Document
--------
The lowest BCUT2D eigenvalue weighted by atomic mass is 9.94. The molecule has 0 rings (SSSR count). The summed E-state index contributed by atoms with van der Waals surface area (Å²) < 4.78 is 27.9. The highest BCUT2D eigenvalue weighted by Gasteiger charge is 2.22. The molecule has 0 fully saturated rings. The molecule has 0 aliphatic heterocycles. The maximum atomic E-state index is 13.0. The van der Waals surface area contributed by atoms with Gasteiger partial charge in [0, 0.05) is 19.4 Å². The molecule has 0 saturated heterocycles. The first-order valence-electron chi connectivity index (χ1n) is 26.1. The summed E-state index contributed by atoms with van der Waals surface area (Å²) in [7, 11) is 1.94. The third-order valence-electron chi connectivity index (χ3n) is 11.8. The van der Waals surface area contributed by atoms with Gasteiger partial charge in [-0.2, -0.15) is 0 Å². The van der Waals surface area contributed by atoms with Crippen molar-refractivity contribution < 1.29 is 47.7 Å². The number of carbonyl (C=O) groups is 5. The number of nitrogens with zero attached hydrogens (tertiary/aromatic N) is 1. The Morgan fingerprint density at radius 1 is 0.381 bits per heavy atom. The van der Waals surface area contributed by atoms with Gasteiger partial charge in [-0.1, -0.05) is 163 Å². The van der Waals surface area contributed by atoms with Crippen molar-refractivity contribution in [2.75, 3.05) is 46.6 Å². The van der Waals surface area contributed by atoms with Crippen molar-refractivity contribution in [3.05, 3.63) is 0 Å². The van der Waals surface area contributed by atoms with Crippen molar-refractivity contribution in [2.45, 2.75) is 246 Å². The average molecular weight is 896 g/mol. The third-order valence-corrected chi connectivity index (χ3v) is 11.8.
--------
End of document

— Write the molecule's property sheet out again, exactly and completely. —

The lowest BCUT2D eigenvalue weighted by atomic mass is 9.94. The molecule has 0 rings (SSSR count). The summed E-state index contributed by atoms with van der Waals surface area (Å²) < 4.78 is 27.9. The highest BCUT2D eigenvalue weighted by Gasteiger charge is 2.22. The molecule has 0 fully saturated rings. The molecule has 0 aliphatic heterocycles. The maximum atomic E-state index is 13.0. The van der Waals surface area contributed by atoms with Gasteiger partial charge in [0, 0.05) is 19.4 Å². The molecule has 0 saturated heterocycles. The first-order valence-electron chi connectivity index (χ1n) is 26.1. The summed E-state index contributed by atoms with van der Waals surface area (Å²) in [7, 11) is 1.94. The third-order valence-electron chi connectivity index (χ3n) is 11.8. The van der Waals surface area contributed by atoms with Gasteiger partial charge in [-0.2, -0.15) is 0 Å². The van der Waals surface area contributed by atoms with Crippen molar-refractivity contribution < 1.29 is 47.7 Å². The number of carbonyl (C=O) groups is 5. The number of nitrogens with zero attached hydrogens (tertiary/aromatic N) is 1. The Morgan fingerprint density at radius 1 is 0.381 bits per heavy atom. The van der Waals surface area contributed by atoms with Gasteiger partial charge in [-0.1, -0.05) is 163 Å². The van der Waals surface area contributed by atoms with Crippen molar-refractivity contribution in [2.75, 3.05) is 46.6 Å². The van der Waals surface area contributed by atoms with Crippen molar-refractivity contribution in [3.05, 3.63) is 0 Å². The van der Waals surface area contributed by atoms with Crippen molar-refractivity contribution in [2.45, 2.75) is 246 Å². The average molecular weight is 896 g/mol. The third-order valence-corrected chi connectivity index (χ3v) is 11.8.